As someone who has worked in the field of substance abuse prevention and treatment for more than 30 years, I can say firsthand that the criminalization of drug possession and use has not stemmed the tide of substance abuse and addiction. Over the past three decades, felony sentencing and punishment—instead of intervention and treatment—have increased exponentially, creating a revolving door as Californians cycled in and out of the state corrections system.
On Tuesday, the passage of California’s Proposition 47—which changes the state’s sentencing laws for drug possession and other petty crime—represents a dramatic, positive shift from “tough on crime” to “smart on treatment.”
Known officially as The Safe Neighborhoods and Schools Act of 2014, Proposition 47 is a voter initiative that changes sentencing for low-level nonviolent crimes—including simple drug possession—to misdemeanors, making California the first state to decriminalize the possession of drugs like heroin, cocaine, and methamphetamines. Here’s the really great news: It requires the California Department of Finance to calculate Prop. 47’s annual savings to the state and transfer these funds to education (25%), victims’ services (10%), and mental health and substance abuse treatment services (65%).
We know that investment in treatment, rather than incarceration, is the right approach to substance use disorders. Study after study has shown that treatment works and is cost-effective. Every dollar spent on substance abuse treatment delivers a return of $12.00 or more in reduced incarceration costs. And it’s estimated that state prison reductions will generate between $750 million to $1.25 billion in savings over the next five years alone. By committing these funds to treatment, Proposition 47 will be making a better, smarter investment in California’s future and a real difference in the lives of people struggling with addiction.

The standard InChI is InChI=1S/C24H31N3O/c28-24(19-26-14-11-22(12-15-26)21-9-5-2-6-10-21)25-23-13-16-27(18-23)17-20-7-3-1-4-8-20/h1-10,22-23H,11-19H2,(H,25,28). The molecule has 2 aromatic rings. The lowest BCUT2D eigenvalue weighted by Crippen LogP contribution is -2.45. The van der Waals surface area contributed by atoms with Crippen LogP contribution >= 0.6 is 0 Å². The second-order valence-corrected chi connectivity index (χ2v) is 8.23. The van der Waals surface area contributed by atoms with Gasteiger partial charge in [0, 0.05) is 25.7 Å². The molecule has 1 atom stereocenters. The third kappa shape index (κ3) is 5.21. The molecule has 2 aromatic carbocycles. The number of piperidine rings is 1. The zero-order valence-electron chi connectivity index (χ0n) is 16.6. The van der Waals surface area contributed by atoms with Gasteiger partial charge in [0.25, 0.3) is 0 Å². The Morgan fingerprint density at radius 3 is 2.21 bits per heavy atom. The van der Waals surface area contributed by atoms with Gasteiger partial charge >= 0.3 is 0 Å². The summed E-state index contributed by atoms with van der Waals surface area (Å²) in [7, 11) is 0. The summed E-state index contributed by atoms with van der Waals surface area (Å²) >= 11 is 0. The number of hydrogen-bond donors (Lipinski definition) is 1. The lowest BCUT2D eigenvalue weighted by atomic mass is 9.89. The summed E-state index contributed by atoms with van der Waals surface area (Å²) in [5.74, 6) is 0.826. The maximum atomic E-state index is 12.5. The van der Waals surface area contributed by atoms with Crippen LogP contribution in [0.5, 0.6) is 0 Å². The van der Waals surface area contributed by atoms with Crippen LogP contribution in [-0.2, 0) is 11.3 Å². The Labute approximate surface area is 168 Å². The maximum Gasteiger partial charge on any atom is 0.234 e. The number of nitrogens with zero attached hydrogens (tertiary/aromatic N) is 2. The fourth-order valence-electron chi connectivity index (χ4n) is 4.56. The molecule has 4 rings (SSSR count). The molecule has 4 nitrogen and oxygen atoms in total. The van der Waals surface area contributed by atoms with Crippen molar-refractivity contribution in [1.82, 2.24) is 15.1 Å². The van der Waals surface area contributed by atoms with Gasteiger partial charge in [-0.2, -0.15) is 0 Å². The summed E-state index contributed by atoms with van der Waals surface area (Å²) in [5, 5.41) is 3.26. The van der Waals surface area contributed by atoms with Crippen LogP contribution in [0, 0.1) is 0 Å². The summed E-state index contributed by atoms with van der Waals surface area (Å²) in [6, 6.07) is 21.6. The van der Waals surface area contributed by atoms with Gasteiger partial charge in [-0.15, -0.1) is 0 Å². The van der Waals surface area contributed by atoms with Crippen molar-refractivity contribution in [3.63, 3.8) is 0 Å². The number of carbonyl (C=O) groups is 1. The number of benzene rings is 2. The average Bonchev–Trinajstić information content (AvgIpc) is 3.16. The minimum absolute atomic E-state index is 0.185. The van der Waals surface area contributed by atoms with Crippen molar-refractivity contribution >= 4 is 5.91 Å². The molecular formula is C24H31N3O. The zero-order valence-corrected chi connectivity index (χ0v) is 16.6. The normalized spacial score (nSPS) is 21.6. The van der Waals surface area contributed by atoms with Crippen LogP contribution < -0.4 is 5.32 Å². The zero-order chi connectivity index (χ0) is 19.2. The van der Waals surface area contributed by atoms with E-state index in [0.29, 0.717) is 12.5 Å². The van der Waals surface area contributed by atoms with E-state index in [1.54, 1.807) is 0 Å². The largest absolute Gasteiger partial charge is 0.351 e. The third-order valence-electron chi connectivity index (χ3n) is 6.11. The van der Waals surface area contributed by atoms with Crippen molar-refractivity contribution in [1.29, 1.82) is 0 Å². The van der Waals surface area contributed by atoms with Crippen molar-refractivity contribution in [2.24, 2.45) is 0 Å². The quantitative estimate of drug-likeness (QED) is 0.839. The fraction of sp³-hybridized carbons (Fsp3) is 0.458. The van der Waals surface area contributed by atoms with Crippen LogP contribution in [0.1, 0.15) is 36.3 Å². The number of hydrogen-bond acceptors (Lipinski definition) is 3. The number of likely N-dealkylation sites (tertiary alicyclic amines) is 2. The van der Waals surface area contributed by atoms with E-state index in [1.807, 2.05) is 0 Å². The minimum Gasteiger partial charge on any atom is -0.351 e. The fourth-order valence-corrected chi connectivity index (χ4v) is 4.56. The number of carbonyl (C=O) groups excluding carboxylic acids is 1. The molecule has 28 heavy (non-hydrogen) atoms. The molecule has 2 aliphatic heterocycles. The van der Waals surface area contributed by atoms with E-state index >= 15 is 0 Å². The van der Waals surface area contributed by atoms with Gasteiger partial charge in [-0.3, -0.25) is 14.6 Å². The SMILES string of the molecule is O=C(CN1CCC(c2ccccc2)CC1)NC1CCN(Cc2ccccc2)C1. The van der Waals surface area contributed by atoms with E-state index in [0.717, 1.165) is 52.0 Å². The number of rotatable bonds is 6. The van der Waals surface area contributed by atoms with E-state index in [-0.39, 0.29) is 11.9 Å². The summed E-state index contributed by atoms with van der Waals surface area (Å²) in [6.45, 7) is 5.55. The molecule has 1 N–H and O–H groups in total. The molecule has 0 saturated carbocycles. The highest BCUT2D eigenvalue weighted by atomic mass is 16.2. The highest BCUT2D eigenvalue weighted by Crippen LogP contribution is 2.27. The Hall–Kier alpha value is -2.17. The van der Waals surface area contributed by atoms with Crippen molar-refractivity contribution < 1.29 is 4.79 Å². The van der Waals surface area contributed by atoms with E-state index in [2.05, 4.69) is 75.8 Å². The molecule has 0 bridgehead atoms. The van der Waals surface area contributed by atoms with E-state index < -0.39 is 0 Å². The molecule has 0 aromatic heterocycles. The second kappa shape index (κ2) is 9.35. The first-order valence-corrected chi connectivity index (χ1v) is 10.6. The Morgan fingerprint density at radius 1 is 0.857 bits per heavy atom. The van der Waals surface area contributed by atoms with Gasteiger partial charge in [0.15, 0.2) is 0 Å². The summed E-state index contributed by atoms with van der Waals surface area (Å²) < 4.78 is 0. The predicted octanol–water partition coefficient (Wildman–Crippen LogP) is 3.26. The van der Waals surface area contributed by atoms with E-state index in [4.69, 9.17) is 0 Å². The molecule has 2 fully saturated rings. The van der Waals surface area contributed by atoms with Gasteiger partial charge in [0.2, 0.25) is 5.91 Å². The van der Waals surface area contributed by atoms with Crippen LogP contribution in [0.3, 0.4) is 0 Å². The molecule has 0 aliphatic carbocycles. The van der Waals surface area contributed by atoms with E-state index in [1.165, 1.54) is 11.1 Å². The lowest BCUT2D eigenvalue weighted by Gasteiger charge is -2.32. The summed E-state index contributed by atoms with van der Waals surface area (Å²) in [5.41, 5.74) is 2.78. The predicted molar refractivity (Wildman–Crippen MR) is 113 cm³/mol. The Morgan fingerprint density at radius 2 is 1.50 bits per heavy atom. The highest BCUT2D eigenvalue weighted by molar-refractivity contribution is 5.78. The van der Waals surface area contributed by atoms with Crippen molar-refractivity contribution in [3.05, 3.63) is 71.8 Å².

While this is all reason to celebrate, it’s important to remember that ballot propositions are blunt instruments—they have a swift and dramatic impact, but they require commitment and change in many of our local and state systems. For example, Proposition 47 allows for the immediate resentencing and release of many people previously convicted of the infractions it covers. This is terrific. It’s just a little less terrific if many of the those people need housing and jobs—and most importantly, mental health or substance abuse treatment—but have no access to these services because the demand is greater than the current outpatient and residential capacity.
Getting the measure passed was the first step. Now begins the hard work of ensuring the proposition lives up to its promise. The Board of State and Community Corrections—the state government entity managing the funds—must work with local government, substance abuse and mental health partner agencies, licensing authorities, and providers to ensure access to the continuum of care for those who need it. This means releasing the funds quickly to create a network of services and a dedicated workforce.
Is there a lot of work to be done? Will the road be bumpy? Is there a lot of room for error? Yes, yes, and you bet. Charting a new course and getting new systems up and running are never easy. But when the status quo isn’t doing what it was created to do, the hard work is well worth it.
If you’re still unconvinced, consider what this law means beyond just the act of providing treatment. When I think of this law, I think of incarcerated parents’ children in foster care. I think about the guy who was caught shooting heroin and sent to prison, but then turned his life around by getting treatment while on parole—only to be unable to find employment afterward, because there’s nothing like a criminal record to bar him from his professional trade and scare employers. I think about the mom on parole who committed to treatment, took parenting classes, found a minimum wage job, and reunited with her children—but then found herself ineligible for housing and food assistance necessary to make ends meet.
Proposition 47 can be a real shot at improving shattered lives by helping families gain access to critical services and avoid the revolving door to prison. If our end goal in fighting the War on Drugs was to stop the scourge of substance abuse in our communities and to do everything we could to encourage people to become healthy, productive citizens, then today, we can lay down our arms and celebrate the passage of Proposition 47. Now, let’s roll up our sleeves for the work ahead.
Vice President and Director of Clinical Services
Phoenix House California